The party scored an early upset with just such a candidate, Conor Lamb, in a Pennsylvania special election in March. Mr. Lamb, a veteran, opposed Ms. Pelosi, single-payer health care and most new gun regulations, but with a populist economic message captured a district Mr. Trump carried easily in 2016.

Democratic voters have largely been going along in the primaries held so far in these districts, which are often in rural areas. In Illinois the voters chose Brendan Kelly, a prosecutor with a mend-it, don’t-end-it message on the Affordable Care Act, to take on a conservative Republican in a rural district. And on Tuesday, Democrats in several states that President Trump carried in 2016 selected ideological mavericks to carry their banner in difficult House races.

One was in Indiana, where Mel Hall, a businessman and former minister who has made political donations to Republicans, dispatched rivals on the left who called him an unreliable Democrat.

Another was in West Virginia, where Richard Ojeda, a fiery populist running for an open seat in the southern part of the state, has boasted of having voted for Mr. Trump in 2016.

Representative Josh Gottheimer of New Jersey, a first-term Democrat who wrested his closely divided district from a hard-line Republican in 2016, said his party should strongly back moderate candidates who have the potential to compete in areas that often prove politically grim for Democrats. Mr. Gottheimer, who is backed by the conservative-leaning U.S. Chamber of Commerce, urged liberal Democrats to accept some ideological dissension in the party’s ranks in order to achieve a congressional majority.

“If we’re going to win some of the places we can win, in redder parts of the country, it’s with people who may not be aligned on certain issues with some other Democrats,” Mr. Gottheimer said.

Lawmakers and advocacy groups on the left object that recruiting a generation of less-than-liberal Democrats might cripple the party’s ability to enact sweeping policy changes in Washington. If Democrats capture the House in November by only a narrow margin-- perhaps half a dozen seats or fewer-- a small cluster of stubborn centrists could wield enormous influence.

It's worth mentioning that Gottheimer, a Blue Dog is rated an "F" by ProgressivePunch and has crucial vote score of 37.76, indicating he votes against progressive legislation more than twice as much as voting for it. At the moment only one Democrat votes more consistently with the Republicans than Gottheimer: crackpot conservative Kyrsten Sinema, the head of the Blue Dogs.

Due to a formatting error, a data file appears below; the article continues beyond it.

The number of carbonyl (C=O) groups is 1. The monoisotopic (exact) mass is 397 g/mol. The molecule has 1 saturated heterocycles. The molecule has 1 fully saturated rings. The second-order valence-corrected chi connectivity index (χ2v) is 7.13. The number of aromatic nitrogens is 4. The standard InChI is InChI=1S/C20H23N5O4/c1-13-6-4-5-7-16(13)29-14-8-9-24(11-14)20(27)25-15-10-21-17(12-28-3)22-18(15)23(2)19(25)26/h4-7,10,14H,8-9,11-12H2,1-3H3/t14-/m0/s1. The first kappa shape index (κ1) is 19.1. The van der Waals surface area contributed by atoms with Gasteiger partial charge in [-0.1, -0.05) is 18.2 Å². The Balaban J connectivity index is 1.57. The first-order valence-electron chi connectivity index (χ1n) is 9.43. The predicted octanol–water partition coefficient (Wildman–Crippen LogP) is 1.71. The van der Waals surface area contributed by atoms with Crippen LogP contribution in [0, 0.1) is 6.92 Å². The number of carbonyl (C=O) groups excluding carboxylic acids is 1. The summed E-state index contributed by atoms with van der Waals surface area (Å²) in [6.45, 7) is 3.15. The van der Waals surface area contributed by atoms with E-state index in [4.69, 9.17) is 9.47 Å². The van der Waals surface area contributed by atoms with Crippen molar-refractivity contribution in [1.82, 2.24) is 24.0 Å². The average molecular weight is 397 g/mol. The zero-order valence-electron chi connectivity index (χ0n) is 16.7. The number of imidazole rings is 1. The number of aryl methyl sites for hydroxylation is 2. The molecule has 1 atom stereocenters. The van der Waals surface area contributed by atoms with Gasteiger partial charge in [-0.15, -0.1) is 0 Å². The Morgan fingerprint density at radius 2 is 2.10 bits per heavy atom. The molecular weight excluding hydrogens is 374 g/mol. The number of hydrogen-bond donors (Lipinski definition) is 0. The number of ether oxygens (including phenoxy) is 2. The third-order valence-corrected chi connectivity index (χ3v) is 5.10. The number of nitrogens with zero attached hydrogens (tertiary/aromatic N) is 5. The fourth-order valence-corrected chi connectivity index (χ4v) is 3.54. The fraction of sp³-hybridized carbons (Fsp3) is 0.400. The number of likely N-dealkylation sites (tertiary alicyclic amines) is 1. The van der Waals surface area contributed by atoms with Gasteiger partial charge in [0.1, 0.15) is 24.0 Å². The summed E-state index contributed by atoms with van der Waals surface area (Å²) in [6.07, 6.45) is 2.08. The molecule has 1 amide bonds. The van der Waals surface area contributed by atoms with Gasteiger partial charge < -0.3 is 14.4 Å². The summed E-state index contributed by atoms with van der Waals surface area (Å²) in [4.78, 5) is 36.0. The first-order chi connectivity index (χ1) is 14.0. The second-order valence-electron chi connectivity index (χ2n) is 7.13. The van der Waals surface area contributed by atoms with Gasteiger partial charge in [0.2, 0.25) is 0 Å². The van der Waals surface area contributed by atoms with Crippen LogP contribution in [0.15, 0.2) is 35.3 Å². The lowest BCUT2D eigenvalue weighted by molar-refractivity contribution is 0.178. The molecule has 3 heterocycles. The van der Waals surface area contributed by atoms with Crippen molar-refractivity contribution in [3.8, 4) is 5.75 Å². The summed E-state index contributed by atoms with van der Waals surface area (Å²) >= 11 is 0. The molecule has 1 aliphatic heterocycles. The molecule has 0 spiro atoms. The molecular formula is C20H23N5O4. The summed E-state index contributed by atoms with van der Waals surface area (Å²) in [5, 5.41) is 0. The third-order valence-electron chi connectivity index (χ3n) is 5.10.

Liberal resistance to that scenario may become a more serious obstacle for moderate Democrats later in primary season, when bluer-tinged states select candidates. For example, in California, which votes next month, Democrats are waging fierce left-versus-center primary fights in many of the 14 Republican-held districts. And in many contested suburban districts, Democrats appear likely to nominate candidates well to the left of center.

Mr. Gottheimer acknowledged “tension within the ranks in the party” over whom to back in high-profile House races. He said he had spoken personally with centrist candidates in his own state and in Minnesota, California and elsewhere to urge them on. He paraphrased his message: “You can win, and you’ll be welcome in the caucus and in the party.”

The House Democrats’ campaign committee has not hesitated to back relatively moderate candidates, even in less red areas, when the group concludes that a less strident nominee would give the party its best chance of winning. The committee has backed centrist state legislators for Congress in upstate New York and southern New Jersey, and anointed Gil Cisneros, a former Republican and military veteran, in Orange County, Calif.
Cisneros is a useless moron, who is unacquainted with even the most basic policy questions and is a recent Republican who "switched" parties. He is as likely to tell the truth about anything as Trump is. Burns and Blinder didn't feel it was necessary to report that he won $266 million in a lottery and has used some of it in bribes he's handed out to corrupt congressional Democrats who are now happily backing him. That's what the NY Times has denigrated into lately. They didn't lie-- they just omitted the truth.
Poll results suggest that Mr. Tucker, 37, may advance to the general election without a runoff. The Democratic maneuvers in the race reflect a sometimes-grudging consensus among many donors and strategists that a more liberal candidate would falter in Arkansas.